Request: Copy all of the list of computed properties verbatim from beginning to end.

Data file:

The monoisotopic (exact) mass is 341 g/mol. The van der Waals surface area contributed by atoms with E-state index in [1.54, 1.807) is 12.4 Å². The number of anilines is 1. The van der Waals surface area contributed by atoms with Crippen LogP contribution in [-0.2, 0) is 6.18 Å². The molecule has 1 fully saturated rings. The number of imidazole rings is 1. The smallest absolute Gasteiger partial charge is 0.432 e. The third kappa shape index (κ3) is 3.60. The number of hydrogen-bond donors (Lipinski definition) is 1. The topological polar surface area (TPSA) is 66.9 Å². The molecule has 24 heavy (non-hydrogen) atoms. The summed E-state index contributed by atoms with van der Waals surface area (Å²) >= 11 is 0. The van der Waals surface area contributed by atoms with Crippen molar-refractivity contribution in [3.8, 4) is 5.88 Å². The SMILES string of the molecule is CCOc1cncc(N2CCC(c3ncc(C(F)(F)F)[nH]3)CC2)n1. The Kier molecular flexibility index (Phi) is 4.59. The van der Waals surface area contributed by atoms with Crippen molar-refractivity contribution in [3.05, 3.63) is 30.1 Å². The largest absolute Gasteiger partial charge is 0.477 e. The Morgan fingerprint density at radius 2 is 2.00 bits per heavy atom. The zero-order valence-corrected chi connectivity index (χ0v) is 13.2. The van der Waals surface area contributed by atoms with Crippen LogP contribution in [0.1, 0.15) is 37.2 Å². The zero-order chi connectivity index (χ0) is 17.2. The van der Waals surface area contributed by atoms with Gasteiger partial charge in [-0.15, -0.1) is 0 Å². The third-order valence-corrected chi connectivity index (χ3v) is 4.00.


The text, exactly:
The monoisotopic (exact) mass is 341 g/mol. The van der Waals surface area contributed by atoms with E-state index in [1.54, 1.807) is 12.4 Å². The number of anilines is 1. The van der Waals surface area contributed by atoms with Crippen LogP contribution in [-0.2, 0) is 6.18 Å². The molecule has 1 fully saturated rings. The number of imidazole rings is 1. The smallest absolute Gasteiger partial charge is 0.432 e. The third kappa shape index (κ3) is 3.60. The number of hydrogen-bond donors (Lipinski definition) is 1. The topological polar surface area (TPSA) is 66.9 Å². The molecule has 24 heavy (non-hydrogen) atoms. The summed E-state index contributed by atoms with van der Waals surface area (Å²) >= 11 is 0. The van der Waals surface area contributed by atoms with Crippen molar-refractivity contribution in [3.8, 4) is 5.88 Å². The SMILES string of the molecule is CCOc1cncc(N2CCC(c3ncc(C(F)(F)F)[nH]3)CC2)n1. The Kier molecular flexibility index (Phi) is 4.59. The van der Waals surface area contributed by atoms with Crippen molar-refractivity contribution in [3.05, 3.63) is 30.1 Å². The largest absolute Gasteiger partial charge is 0.477 e. The Morgan fingerprint density at radius 2 is 2.00 bits per heavy atom. The zero-order valence-corrected chi connectivity index (χ0v) is 13.2. The van der Waals surface area contributed by atoms with Crippen LogP contribution in [0.1, 0.15) is 37.2 Å². The zero-order chi connectivity index (χ0) is 17.2. The van der Waals surface area contributed by atoms with Gasteiger partial charge in [-0.15, -0.1) is 0 Å². The third-order valence-corrected chi connectivity index (χ3v) is 4.00.